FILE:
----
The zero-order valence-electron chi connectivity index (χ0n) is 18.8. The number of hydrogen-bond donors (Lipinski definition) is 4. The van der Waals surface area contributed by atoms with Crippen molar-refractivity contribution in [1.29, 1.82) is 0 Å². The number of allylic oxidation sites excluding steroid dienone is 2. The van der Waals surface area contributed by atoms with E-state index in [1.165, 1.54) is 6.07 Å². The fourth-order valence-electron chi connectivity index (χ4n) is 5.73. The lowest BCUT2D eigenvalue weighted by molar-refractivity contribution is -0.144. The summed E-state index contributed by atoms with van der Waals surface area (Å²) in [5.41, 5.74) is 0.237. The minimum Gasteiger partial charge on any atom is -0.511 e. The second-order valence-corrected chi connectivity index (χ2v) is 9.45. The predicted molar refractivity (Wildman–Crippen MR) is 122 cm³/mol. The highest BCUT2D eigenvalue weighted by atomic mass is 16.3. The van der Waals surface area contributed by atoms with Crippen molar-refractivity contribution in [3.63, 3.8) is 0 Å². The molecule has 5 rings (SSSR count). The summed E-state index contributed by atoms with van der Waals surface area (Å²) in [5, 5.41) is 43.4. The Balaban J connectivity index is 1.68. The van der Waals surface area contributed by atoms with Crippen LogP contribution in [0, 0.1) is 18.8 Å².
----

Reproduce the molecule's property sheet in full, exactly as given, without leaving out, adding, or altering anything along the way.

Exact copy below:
The zero-order valence-electron chi connectivity index (χ0n) is 18.8. The number of hydrogen-bond donors (Lipinski definition) is 4. The van der Waals surface area contributed by atoms with Crippen molar-refractivity contribution in [1.29, 1.82) is 0 Å². The number of allylic oxidation sites excluding steroid dienone is 2. The van der Waals surface area contributed by atoms with E-state index in [1.165, 1.54) is 6.07 Å². The fourth-order valence-electron chi connectivity index (χ4n) is 5.73. The lowest BCUT2D eigenvalue weighted by molar-refractivity contribution is -0.144. The summed E-state index contributed by atoms with van der Waals surface area (Å²) in [5.41, 5.74) is 0.237. The minimum Gasteiger partial charge on any atom is -0.511 e. The second-order valence-corrected chi connectivity index (χ2v) is 9.45. The predicted molar refractivity (Wildman–Crippen MR) is 122 cm³/mol. The highest BCUT2D eigenvalue weighted by atomic mass is 16.3. The van der Waals surface area contributed by atoms with Crippen molar-refractivity contribution in [3.63, 3.8) is 0 Å². The molecule has 5 rings (SSSR count). The summed E-state index contributed by atoms with van der Waals surface area (Å²) in [5, 5.41) is 43.4. The Balaban J connectivity index is 1.68. The van der Waals surface area contributed by atoms with Crippen LogP contribution in [0, 0.1) is 18.8 Å².